Street Renaming Commission Launches Website, Requests Input

NEW ORLEANS – The City Council Street Renaming Commission has unveiled a website with its preliminary list of streets, parks and public places honoring Confederate soldiers and white supremacists to be considered for renaming, as well as informational resources and public comment forms encouraging members of the community to provide feedback and further engage in the process.

Via two comment forms available at, the public may submit their recommendations for streets, parks or public places throughout New Orleans to be renamed or any individuals worthy of honorary name recognition. The full website, which was partially launched on Aug. 5, now features an interactive map page highlighting the initial list of streets for renaming by the CCSRC with background information on each.

The CCSRC was established by the Council in June to initiate an in-depth public process with residents and community stakeholders such as the New Orleans Public Library, City Planning Commission, higher education institutions, local historians, and more, to make recommendations to the Council to support ongoing efforts to address public landmarks idealizing the racist and divisive values of the past.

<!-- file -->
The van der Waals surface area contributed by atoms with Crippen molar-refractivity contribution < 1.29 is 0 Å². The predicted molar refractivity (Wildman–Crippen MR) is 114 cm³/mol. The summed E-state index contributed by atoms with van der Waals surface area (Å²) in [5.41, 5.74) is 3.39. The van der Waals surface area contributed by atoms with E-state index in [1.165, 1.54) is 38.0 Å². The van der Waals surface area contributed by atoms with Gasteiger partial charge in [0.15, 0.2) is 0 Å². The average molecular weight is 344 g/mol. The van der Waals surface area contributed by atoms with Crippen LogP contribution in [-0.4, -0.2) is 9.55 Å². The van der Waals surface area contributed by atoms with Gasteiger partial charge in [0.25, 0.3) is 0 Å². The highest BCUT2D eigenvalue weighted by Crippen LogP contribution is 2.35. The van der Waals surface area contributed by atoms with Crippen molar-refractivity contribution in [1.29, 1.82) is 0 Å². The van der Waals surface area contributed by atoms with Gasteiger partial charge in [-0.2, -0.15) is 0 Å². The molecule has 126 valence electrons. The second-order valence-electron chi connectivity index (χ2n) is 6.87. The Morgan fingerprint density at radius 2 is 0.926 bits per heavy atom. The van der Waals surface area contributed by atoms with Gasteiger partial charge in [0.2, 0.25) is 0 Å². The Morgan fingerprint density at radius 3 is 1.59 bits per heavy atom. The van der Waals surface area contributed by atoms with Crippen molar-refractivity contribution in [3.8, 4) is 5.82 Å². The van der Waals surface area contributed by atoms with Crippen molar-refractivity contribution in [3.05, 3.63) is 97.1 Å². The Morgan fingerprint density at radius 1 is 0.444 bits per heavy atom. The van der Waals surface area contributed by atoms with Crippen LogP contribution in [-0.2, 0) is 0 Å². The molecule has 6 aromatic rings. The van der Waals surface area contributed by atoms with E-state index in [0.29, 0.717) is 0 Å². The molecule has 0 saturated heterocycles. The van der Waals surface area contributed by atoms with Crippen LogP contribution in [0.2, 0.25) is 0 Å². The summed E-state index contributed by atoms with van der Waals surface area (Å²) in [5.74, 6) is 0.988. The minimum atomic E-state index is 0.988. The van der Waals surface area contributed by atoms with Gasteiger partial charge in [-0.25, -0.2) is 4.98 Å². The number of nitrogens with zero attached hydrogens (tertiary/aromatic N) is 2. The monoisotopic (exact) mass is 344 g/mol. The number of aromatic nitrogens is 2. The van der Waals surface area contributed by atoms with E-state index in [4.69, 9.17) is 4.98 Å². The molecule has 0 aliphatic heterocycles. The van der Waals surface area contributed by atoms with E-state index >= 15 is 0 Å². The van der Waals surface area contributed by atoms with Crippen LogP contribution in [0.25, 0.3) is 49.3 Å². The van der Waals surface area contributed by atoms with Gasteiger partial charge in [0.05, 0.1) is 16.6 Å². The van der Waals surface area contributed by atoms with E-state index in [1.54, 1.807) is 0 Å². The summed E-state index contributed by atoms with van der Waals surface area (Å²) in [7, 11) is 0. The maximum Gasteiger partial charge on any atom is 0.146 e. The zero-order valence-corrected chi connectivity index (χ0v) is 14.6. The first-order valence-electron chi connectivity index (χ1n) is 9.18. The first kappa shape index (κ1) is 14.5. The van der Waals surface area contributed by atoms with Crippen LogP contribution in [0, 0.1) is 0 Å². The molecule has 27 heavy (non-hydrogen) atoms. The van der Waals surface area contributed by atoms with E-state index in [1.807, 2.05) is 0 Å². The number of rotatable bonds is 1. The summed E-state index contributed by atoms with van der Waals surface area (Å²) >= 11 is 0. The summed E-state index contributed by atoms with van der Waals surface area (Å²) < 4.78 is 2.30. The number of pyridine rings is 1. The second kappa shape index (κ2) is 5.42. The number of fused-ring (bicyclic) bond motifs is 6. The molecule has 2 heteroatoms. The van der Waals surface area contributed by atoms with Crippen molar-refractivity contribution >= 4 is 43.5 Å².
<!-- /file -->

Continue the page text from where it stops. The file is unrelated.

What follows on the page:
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The commission will continue to work alongside various partners from the public and private sectors to facilitate the process of citywide renaming. Members encourage all New Orleanians to engage and help support these efforts by submitting public comments at

“Our work honors this country’s earliest beliefs in fostering a more perfect union and ensuring domestic tranquility,” said CCSRC Chairman Karl J. Connor. “This website helps engage our citizens and shows New Orleans’ dedication to being an example of how we live and thrive together.”

“In forming the CCSRC, our highest priority was to ensure we are continuing to engage the public in this process,” said District “C” Councilmember Palmer. “I am incredibly excited about the launch of this full website, which will help the Commission carry out its most critical functions by allowing the public to learn more about their city through a rich set of historical resources and give feedback on those we choose to honor.”

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“The driving principle behind our creation of this task force has always been and remains public input,” said District “B” Councilmember Jay H. Banks. “The City belongs to us all, and everyone’s voice should be heard. This thoughtful and comprehensive process will help us do just that and create the best possible outcome for New Orleans.”

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